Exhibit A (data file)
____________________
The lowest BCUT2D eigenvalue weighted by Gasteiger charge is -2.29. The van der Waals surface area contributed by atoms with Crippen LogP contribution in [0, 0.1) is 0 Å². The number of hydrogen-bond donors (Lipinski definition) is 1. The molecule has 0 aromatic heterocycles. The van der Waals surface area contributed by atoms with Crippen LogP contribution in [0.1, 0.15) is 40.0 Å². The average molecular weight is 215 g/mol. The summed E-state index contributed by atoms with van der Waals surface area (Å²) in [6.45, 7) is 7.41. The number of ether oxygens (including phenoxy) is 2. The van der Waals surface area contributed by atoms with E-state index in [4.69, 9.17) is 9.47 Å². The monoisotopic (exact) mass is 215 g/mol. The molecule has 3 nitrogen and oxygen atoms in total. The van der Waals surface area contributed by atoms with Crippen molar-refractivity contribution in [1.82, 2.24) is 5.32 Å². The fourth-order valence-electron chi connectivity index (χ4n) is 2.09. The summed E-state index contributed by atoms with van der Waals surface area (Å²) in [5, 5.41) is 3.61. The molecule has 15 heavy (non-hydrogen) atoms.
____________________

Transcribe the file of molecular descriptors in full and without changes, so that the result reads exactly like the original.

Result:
The lowest BCUT2D eigenvalue weighted by Gasteiger charge is -2.29. The van der Waals surface area contributed by atoms with Crippen LogP contribution in [0, 0.1) is 0 Å². The number of hydrogen-bond donors (Lipinski definition) is 1. The molecule has 0 aromatic heterocycles. The van der Waals surface area contributed by atoms with Crippen LogP contribution in [0.1, 0.15) is 40.0 Å². The average molecular weight is 215 g/mol. The summed E-state index contributed by atoms with van der Waals surface area (Å²) in [6.45, 7) is 7.41. The number of ether oxygens (including phenoxy) is 2. The van der Waals surface area contributed by atoms with E-state index in [4.69, 9.17) is 9.47 Å². The monoisotopic (exact) mass is 215 g/mol. The molecule has 3 nitrogen and oxygen atoms in total. The van der Waals surface area contributed by atoms with Crippen molar-refractivity contribution in [1.82, 2.24) is 5.32 Å². The fourth-order valence-electron chi connectivity index (χ4n) is 2.09. The summed E-state index contributed by atoms with van der Waals surface area (Å²) in [5, 5.41) is 3.61. The molecule has 15 heavy (non-hydrogen) atoms.